Biography: Professor Fangxing “Fran” Li received the B.S.E.E. and M.S.E.E. degrees from Southeast University, Nanjing, China, in 1994 and 1997, respectively, and the Ph.D. degree from Virginia Tech, Blacksburg, VA, USA, in 2001. He had worked at ABB Consulting in Raleigh, NC as a Senior Engineer and then a Principal Engineer from 2001 to 2005. He has been a faculty member at The University of Tennessee, Knoxville (UTK) since 2005. Currently, he is a James McConnell Professor in electrical engineering at UTK and the Campus Director of CURENT, an NSF/DOE Engineering Research Center headquartered at UTK. His research interests include renewable energy integration, demand response, power markets, power system control, and power system computing.
Professor Li has received numerous research awards including R&D 100 Award in 2020 and the IEEE PES Technical Committee Prize Paper award in 2018. Presently, he is serving as the Editor-In-Chief (EIC) of IEEE Open Access Journal of Power and Energy (OAJPE) and the Chair of IEEE Power System Operation, Planning and Economics (PSOPE) committee. He is an IEEE Fellow.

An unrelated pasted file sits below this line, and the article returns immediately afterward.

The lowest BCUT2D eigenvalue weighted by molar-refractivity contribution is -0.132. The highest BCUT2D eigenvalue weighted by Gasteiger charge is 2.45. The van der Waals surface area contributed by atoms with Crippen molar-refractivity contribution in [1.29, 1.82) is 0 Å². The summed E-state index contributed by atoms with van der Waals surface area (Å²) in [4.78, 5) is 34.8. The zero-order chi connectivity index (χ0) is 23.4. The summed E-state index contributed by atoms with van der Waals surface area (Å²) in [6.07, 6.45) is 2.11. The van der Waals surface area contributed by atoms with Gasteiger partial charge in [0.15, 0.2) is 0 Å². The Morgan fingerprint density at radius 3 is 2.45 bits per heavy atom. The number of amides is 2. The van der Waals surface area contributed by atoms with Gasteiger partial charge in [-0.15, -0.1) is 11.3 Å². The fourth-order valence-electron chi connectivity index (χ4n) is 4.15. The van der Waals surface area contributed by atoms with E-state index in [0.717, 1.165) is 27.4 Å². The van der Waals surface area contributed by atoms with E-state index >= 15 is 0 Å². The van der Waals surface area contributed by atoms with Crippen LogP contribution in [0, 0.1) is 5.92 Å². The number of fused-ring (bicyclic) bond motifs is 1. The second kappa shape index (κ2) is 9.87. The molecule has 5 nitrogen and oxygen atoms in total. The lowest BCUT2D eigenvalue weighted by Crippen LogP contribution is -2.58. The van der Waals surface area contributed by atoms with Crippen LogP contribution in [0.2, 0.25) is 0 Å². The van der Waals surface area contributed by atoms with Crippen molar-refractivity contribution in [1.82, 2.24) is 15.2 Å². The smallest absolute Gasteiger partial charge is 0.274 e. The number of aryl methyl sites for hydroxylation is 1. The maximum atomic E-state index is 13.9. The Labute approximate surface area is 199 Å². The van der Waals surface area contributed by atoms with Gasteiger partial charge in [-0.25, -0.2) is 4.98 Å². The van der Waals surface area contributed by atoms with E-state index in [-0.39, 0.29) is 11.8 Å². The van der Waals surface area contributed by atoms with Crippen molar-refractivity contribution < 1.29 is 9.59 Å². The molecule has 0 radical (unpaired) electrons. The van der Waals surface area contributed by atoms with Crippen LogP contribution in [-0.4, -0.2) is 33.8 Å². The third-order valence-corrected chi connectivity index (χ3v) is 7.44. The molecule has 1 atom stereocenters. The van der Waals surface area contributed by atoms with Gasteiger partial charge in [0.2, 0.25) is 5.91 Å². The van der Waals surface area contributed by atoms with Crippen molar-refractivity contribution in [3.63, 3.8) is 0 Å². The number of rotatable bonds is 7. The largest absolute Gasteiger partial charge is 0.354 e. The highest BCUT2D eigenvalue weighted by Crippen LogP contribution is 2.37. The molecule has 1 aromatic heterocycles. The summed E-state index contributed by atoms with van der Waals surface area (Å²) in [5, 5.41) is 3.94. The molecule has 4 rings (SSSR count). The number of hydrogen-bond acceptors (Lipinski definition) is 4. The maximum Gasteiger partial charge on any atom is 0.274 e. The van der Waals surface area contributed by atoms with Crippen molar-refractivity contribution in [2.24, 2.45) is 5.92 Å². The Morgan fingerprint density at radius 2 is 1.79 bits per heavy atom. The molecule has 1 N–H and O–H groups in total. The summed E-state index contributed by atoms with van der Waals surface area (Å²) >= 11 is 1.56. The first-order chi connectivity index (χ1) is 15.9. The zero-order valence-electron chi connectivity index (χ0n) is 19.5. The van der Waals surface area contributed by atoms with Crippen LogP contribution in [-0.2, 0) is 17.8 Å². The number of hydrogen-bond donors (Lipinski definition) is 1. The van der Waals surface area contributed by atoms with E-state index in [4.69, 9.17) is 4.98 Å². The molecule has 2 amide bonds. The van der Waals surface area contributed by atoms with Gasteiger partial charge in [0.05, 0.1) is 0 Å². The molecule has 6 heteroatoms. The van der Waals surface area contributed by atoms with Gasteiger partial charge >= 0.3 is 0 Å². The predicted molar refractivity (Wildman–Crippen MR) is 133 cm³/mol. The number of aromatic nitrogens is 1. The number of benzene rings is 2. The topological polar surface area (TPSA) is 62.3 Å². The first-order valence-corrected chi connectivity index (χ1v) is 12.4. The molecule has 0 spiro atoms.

Biography: Prof. A. R. Al-Ali (Life Senior Member, IEEE) received the B.Sc. degree in electrical engineering (EE) from Aleppo University, Syria, the M.S. degree from the Polytechnic Institute of New York University, USA, and the Ph.D. degree in electrical engineering and a minor in computer science from Vanderbilt University, Nashville, TN, USA. From 1991 to 2000, he was a Faculty Member with the Department of EE, King Fahd University of Petroleum and Minerals (KFUPM), Saudi Arabia. Since 2000, he has been working as a Professor of computer engineering with the American University of Sharjah, United Arab Emirates. His research interests include embedded systems, cyber physical systems, and the Internet of Things (IoT) and IIoT applications in smart cities. Professor Al-Ali has been invited to deliver keynote speeches and webinars on the recent evolution and development in internet of things, cyber physical systems, smart manufacturing, smart grid and smart cities in several local and international conferences. He co/chaired several regional and international conferences. (https://www.Aus.Edu/Faculty/Dr-Abdulrahman-Al-Ali )
Speech Title: Digital Twins Rising Role in Smart Cities Applications